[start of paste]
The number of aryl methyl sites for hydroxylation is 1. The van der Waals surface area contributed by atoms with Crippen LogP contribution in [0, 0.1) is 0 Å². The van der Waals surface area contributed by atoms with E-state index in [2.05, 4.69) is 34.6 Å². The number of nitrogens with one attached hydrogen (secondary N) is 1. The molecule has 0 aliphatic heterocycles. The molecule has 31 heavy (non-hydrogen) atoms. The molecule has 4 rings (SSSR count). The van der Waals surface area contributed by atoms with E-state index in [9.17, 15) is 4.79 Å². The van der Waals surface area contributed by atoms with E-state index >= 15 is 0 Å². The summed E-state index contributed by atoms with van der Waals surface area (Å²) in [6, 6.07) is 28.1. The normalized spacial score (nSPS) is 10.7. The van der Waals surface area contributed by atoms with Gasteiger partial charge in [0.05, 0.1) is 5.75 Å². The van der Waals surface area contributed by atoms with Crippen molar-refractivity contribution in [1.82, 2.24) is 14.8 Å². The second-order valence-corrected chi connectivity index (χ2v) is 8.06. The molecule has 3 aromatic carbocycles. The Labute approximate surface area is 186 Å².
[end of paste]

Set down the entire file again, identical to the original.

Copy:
The number of aryl methyl sites for hydroxylation is 1. The van der Waals surface area contributed by atoms with Crippen LogP contribution in [0, 0.1) is 0 Å². The van der Waals surface area contributed by atoms with E-state index in [2.05, 4.69) is 34.6 Å². The number of nitrogens with one attached hydrogen (secondary N) is 1. The molecule has 0 aliphatic heterocycles. The molecule has 31 heavy (non-hydrogen) atoms. The molecule has 4 rings (SSSR count). The van der Waals surface area contributed by atoms with E-state index in [9.17, 15) is 4.79 Å². The van der Waals surface area contributed by atoms with E-state index >= 15 is 0 Å². The summed E-state index contributed by atoms with van der Waals surface area (Å²) in [6, 6.07) is 28.1. The normalized spacial score (nSPS) is 10.7. The van der Waals surface area contributed by atoms with Gasteiger partial charge in [0.05, 0.1) is 5.75 Å². The van der Waals surface area contributed by atoms with Crippen molar-refractivity contribution in [1.82, 2.24) is 14.8 Å². The second-order valence-corrected chi connectivity index (χ2v) is 8.06. The molecule has 3 aromatic carbocycles. The Labute approximate surface area is 186 Å².